staff, August 13, 2015

The second installment in our four-part Big Ten football preview series asks a beat writer from every school for his/her team's most underrated player.

[ MORE: Part I: Breakout players | View all of our preseason coverage ]

See who your school's beat writer selected below:


Josh Ferguson, RB. He doesn't put up monster numbers like a Wisconsin tailback. That is more a product of the Illinois offense. But between running and catching passes, he will be the most utilized player on the team. I would put him second on the indispensable list and it is close.

– Bob Asmussen (@BobAsmussen),



Darius Latham, DL. Latham is emblematic of the combination of size, speed and skill that's beginning to stand out in the IU front seven.

– Mike Miller (@MikeMillerHT),



Jaleel Johnson, DT. The junior defensive tackle isn?t a name you?ve heard a lot. He?s 6-4, 310 and has waited three years for his turn behind NFL draft pick Carl Davis. Johnson will be the 1-technique, run-stuffer guy. During the spring, he did some damage.

– Marc Morehouse (@marcmorehouse),



Levern Jacobs, WR. He missed all of last season due to suspension and enters his senior season flying under the radar, but at a position that has been thinned considerably during the offseason, he has an opportunity to standout.

– Roman Stubbs (@romanstubbs),



Jourdan Lewis, CB. The cornerback has great ability to position himself despite a size disadvantage. On a team without support last year, he stood out.

– Mark Snyder (@Mark_Snyder),



Joel Heath, DT. I would have pegged linebacker Ed Davis for this spot, but Davis is out for the season with a knee injury suffered Wednesday. MSU's defensive line could be the best it has had in a long, long time. Heath is lone member of the starting four that does not make headlines, but has been a steady force inside since moving from defensive end.

– Mike Wilson (@MikeWilson247),



Jack Lynn, LB. Damien Wilson was the headline linebacker last year, and this year?s, it?s De?Vondre Campbell. But Lynn does a lot of things well, with the ability to play outside or in the middle.

– Joe Christensen (@JoeCStrib),



Imani Cross, RB. The Huskers relied so much on Ameer Abdullah that it was easy to forget Cross was around. He's a bruising north-south runner who can get yards after contact. Cross has shown big talent at NU, had 22 carries and 109 yards against Illinois. He'll make big push in running back derby.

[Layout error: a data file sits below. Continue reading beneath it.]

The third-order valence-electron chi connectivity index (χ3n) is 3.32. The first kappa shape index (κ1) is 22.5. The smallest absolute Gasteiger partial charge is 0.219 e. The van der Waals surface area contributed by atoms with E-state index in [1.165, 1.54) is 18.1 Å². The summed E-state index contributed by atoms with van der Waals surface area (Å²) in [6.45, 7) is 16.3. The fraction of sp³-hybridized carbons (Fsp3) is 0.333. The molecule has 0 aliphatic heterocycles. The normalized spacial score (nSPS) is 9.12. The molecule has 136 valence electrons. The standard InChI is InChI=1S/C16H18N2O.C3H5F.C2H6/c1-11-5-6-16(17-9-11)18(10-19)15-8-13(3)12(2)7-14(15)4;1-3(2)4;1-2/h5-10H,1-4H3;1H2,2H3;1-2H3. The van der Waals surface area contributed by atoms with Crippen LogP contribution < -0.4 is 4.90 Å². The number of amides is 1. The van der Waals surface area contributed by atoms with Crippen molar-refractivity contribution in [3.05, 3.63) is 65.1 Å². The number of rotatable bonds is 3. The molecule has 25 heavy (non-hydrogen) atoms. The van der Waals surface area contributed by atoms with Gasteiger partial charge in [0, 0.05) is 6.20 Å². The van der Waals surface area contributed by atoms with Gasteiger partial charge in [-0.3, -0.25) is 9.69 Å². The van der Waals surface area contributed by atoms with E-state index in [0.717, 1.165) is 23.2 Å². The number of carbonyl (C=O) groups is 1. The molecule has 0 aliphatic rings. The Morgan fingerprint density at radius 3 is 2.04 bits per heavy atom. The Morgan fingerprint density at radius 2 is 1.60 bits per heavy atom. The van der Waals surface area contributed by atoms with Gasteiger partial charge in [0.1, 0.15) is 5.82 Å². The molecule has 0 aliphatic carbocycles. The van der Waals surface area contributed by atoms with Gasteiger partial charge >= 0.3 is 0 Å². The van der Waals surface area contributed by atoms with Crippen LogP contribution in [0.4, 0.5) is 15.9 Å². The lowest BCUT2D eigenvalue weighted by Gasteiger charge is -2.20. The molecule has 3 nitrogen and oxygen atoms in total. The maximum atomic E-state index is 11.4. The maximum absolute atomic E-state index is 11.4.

– Tom Shatel (@tomshateOWH),



Dan Vitale, SB. Superback, a combination of fullback and tight end, is a position basically exclusive to Northwestern's offense, and Vitale is a very good one. He has soft hands, is willing to go over the middle, is an excellent physical blocker and has speed to stretch the field.

– Zach Pereles (@zach_pereles),



Eli Apple, CB. He was very good as a starter as a redshirt freshman last year and looks like a future star. He's a very rangy corner with good athletic ability and toughness.

– Dave Biddle (@davebiddle),



Austin Johnson, DT. Playing alongside a freakishly quick interior lineman like Anthony Zettel it's easy to see why Johnson is overlooked. But, one wouldn't be as successful without the other and Johnson, a redshirt junior, can blow up his share of plays in the backfield too.

– Audrey Snyder (@audsnyder4),



Anthony Brown, CB. You don't hear a lot about Brown, but he's a solid corner.

– Mike Carmin (@carminjc),



Steve Longa, LB. The versatile linebacker has made 100-plus tackles in each of his first two seasons as a starter and will need another big year with Rutgers dangerously thin at the position. For Longa to get more notice around the conference, he will need to increase his number of momentum-changing plays, forcing more turnovers and recording more sacks.

– Ryan Dunleavy (@rydunleavy),



Vince Biegel, OLB: Biegel turned heads last year, but expect him to become a pass-rushing monster this season and turn into a worthy NFL draft prospect.

– Jason Galloway (@Jason_Galloway),